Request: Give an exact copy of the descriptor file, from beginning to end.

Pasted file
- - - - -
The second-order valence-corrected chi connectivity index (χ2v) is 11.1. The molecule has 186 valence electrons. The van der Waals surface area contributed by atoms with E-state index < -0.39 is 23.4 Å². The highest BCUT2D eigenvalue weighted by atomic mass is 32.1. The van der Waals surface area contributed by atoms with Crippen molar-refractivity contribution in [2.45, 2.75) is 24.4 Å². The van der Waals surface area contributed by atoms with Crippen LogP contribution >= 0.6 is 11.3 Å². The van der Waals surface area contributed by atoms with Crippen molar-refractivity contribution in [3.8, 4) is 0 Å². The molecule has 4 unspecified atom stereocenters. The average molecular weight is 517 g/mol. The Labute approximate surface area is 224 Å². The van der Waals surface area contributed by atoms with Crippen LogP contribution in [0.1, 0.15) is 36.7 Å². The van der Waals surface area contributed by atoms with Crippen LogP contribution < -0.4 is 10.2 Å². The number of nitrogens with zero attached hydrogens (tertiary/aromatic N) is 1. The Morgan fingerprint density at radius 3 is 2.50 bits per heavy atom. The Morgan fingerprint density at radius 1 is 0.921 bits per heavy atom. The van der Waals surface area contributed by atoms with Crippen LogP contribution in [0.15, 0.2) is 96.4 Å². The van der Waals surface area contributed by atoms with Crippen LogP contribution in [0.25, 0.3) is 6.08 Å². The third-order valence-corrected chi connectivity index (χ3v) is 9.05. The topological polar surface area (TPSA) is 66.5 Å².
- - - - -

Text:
The second-order valence-corrected chi connectivity index (χ2v) is 11.1. The molecule has 186 valence electrons. The van der Waals surface area contributed by atoms with E-state index < -0.39 is 23.4 Å². The highest BCUT2D eigenvalue weighted by atomic mass is 32.1. The van der Waals surface area contributed by atoms with Crippen molar-refractivity contribution in [2.45, 2.75) is 24.4 Å². The van der Waals surface area contributed by atoms with Crippen LogP contribution >= 0.6 is 11.3 Å². The van der Waals surface area contributed by atoms with Crippen molar-refractivity contribution in [3.8, 4) is 0 Å². The molecule has 4 unspecified atom stereocenters. The average molecular weight is 517 g/mol. The Labute approximate surface area is 224 Å². The van der Waals surface area contributed by atoms with Crippen LogP contribution in [0.1, 0.15) is 36.7 Å². The van der Waals surface area contributed by atoms with Crippen LogP contribution < -0.4 is 10.2 Å². The number of nitrogens with zero attached hydrogens (tertiary/aromatic N) is 1. The Morgan fingerprint density at radius 3 is 2.50 bits per heavy atom. The Morgan fingerprint density at radius 1 is 0.921 bits per heavy atom. The van der Waals surface area contributed by atoms with Crippen LogP contribution in [0.15, 0.2) is 96.4 Å². The van der Waals surface area contributed by atoms with Crippen LogP contribution in [0.25, 0.3) is 6.08 Å². The third-order valence-corrected chi connectivity index (χ3v) is 9.05. The topological polar surface area (TPSA) is 66.5 Å².